Recovery friendly workplaces (RFW) in New Hampshire are welcoming individuals in recovery to rejoin the workforce in a stable, healthy environment. These companies understand the immense emotional and mental strength of populations overcoming SUD and hope to provide jobs to those who may face discrimination elsewhere.
What Is a Recovery Friendly Workplace?
The Recovery Friendly Workplace website defines RFWs as companies that “support their communities by recognizing recovery from substance use disorder as a strength and by being willing to work intentionally with people in recovery” and “encourage a healthy and safe environment where employers, employees, and communities can collaborate to create positive change and eliminate barriers for those impacted by addiction.”
The RFW Initiative provides interested business partners with resources to support employees who are recovering from a substance use disorder. Individuals in recovery require unique emotional and mental support, but their recovery does not impede their drive or competency in the workplace. The RFW Initiative recognizes the needs of a population in recovery and strives to assist both prospective employees and their employers through education, funding, and community support.
Interested companies can contact the RFW Initiative to secure information on the program. When accepted as a partner, companies are assigned a Recovery Friendly Advisor (RFA) who integrates recovery-friendly practices into the workplace. RFAs will organize training sessions related to addiction, substance abuse, and healthy behaviors, synthesizing the expectations of the company and the needs of employees in recovery in a helpful seminar.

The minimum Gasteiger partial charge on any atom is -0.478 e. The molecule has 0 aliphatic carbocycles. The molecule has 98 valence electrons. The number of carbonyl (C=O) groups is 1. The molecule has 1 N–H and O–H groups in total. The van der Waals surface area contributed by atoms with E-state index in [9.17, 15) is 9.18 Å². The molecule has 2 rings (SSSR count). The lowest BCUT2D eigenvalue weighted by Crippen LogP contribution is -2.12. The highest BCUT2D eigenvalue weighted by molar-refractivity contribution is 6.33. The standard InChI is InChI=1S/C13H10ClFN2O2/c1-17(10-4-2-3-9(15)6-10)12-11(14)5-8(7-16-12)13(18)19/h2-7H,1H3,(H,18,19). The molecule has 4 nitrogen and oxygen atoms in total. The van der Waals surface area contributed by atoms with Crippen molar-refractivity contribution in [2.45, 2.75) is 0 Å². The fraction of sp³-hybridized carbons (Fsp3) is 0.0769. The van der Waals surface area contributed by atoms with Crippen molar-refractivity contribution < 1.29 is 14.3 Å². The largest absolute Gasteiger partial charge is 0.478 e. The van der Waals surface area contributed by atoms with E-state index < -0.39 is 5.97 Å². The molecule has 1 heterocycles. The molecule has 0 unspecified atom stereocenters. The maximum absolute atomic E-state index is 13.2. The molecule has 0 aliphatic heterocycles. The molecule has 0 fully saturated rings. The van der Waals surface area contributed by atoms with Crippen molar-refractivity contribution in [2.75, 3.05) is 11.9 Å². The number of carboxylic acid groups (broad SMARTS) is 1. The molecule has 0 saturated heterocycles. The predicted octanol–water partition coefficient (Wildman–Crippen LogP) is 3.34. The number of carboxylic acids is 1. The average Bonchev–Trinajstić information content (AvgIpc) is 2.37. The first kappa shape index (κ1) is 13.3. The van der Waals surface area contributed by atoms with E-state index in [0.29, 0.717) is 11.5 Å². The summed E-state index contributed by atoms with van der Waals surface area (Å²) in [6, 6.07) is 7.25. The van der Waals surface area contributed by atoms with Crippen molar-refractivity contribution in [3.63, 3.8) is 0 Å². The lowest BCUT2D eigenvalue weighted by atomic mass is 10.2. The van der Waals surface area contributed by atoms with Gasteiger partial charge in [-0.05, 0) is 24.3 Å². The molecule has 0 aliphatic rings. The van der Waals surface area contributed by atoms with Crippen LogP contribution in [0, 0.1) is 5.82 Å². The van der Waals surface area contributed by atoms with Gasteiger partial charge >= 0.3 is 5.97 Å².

The RFW Initiative will “assist businesses with participating in public awareness and education events in their communities. These events build loyalty between the recovery community, their allies and the designated RFW.” This state-funded program strives to provide structure and support for those looking to reintegrate into society.
The RFW Initiative is specific to New Hampshire, but companies across the nation can implement their recovery-friendly policies based on the philosophy of the RFW Initiative and other institutions like Supported Employment, an intervention program designed for those struggling with severe mental illness, and recovery high schools, public schools in which students in recovery can earn a diploma.
What Should a RFW Look Like?
Zev Schuman-Olivier, MD, and Siva Sundaram, BA, of the Harvard Health Blog suggest five practices to foster a recovery-friendly environment in the workplace: readily available counseling, mandatory peer support groups, an understanding supervisor, medication-assisted treatment, and drug testing and telepsychiatry.
A demanding work schedule combined with fear of judgment, unfamiliarity with the process, and lack of funding may deter an individual from seeking treatment; however, when mental health practices are included in mandatory workday activities, those in recovery can receive the help they need.